Copy supplied for review

Reviewed by Vickie M

Guest Post-Black and Blue

Scot, Scotsman, Scotch or Scottish… how to refer to the Scots?

By Regan Walker

For my new Christmas Regency, A Secret Scottish Christmas, I wanted to make sure I referred to the Scots as they would want, so I did a bit of scouting. What I discovered was that the terminology can be confusing. Robert Burns, Scotland’s beloved poet, referred to the people of Scotland as “Scots”.

As you know from reading my stories set in Medieval Scotland, the people have always been “Scots” and their kings were never Kings of Scotland, but Kings of the Scots, the people being of first importance, not the land.

The Scots refer to their stories and language as “Scottish” but, in past times, they used the word “Scotch” in place of “Scottish” or “Scot”, something not done today.

In Reminiscences of Scottish Life and Character by Edward Bannerman Ramsay, first published in 1857, the author looks back “forty years” (which would be to the Regency era) and describes the unique “Scottish dialect” spoken at the time. In one place, he says, “I recollect old Scottish ladies and gentlemen who really spoke Scotch.” He also refers to the people of Scotland as “the Scotch” and describes himself as “an out and out Scotchman”. So there you have it. Clear as haggis… er, mud.

I hope you enjoy my Christmas story set on the Northeast coast of Scotland. The people there in 1819 would have spoken a unique dialect, except in prominent families such as the Stephens, who spoke the King’s English. (The journals of the Scottish upper classes read like ones written by the English at the time). They might have spoken with an accent, of course. Most of the common people would have spoken the Doric dialect. Since Doric would be hard for readers to understand, I used it sparingly and sprinkled the book with a few Scottish expressions to give you a flavor for the local speech, particularly in the taverns and for the heroine’s grandfather from Stonehaven.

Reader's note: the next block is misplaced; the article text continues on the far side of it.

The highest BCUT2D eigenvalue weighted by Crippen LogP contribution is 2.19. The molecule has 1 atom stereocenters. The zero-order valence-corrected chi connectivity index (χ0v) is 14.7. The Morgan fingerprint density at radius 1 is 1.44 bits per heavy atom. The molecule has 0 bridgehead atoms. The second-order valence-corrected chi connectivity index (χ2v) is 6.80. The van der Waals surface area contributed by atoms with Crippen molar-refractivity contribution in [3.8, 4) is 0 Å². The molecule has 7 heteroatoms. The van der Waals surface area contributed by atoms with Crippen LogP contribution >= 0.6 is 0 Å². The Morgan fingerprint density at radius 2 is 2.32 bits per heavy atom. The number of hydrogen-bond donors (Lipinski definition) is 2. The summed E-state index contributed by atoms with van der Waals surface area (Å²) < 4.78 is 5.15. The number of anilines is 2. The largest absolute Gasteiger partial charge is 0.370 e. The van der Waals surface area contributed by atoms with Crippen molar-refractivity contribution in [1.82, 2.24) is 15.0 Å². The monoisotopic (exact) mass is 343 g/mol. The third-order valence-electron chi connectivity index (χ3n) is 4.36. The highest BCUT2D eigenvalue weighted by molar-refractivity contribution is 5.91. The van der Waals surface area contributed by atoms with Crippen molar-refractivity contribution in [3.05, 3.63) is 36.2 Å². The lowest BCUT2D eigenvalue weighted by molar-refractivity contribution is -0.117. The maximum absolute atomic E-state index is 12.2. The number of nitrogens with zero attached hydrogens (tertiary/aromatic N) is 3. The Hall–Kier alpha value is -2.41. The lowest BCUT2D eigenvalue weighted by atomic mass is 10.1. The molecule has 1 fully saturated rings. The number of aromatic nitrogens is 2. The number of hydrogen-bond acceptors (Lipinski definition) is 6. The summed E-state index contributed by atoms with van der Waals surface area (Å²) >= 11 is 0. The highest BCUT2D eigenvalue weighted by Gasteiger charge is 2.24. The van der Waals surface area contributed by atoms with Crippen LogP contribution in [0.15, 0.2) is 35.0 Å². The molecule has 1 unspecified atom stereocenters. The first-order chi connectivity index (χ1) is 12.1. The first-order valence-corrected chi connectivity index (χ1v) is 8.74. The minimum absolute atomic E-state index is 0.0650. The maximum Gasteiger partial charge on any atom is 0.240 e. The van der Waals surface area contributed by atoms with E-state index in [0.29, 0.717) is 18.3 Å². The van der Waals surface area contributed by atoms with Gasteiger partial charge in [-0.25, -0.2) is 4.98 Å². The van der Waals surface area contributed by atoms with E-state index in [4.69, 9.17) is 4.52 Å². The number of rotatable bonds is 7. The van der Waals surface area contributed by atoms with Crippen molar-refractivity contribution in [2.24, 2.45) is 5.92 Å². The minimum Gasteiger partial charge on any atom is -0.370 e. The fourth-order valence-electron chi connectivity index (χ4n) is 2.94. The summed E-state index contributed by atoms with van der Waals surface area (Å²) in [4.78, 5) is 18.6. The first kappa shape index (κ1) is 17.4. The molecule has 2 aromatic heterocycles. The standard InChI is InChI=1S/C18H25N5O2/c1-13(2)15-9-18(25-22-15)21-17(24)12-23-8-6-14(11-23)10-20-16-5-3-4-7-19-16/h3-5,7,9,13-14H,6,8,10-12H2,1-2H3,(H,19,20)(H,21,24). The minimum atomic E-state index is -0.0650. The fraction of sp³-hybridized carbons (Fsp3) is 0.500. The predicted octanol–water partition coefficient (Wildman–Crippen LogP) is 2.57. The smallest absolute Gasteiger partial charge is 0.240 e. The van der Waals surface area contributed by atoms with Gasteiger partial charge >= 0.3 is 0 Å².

About The Author Black and Blue

Regan WalkerRegan Walker is an award-winning, Amazon #1 bestselling author of Regency, Georgian and Medieval romances. A lawyer turned full-time writer, she has six times been featured on USA TODAY’s HEA blog and nominated six times for the prestigious RONE award (her novel, The Red Wolf’s Prize won Best Historical Novel for 2015 in the Medieval category). Her novel The Refuge: An Inspirational Novel of Scotland won the Gold Medal in the Illumination Awards in 2017. And her novel To Tame the Wind won the International Book Award for Romance Fiction in 2017.

Years of serving clients in private practice and several stints in high levels of government have given Regan a love of international travel and a feel for the demands of the “Crown”. Hence her romance novels often involve a demanding sovereign who taps his subjects for special assignments. Each of her novels features real history and real historical figures. And, of course, adventure and love.

Regan’s website: http://www.reganwalkerauthor.com/
Amazon buy link: https://www.amazon.com/dp/B076BBG6HV
Facebook: https://www.facebook.com/regan.walker.104
Regan’s Author page on Amazon: https://www.amazon.com/Regan-Walker/e/B008OUWC5Y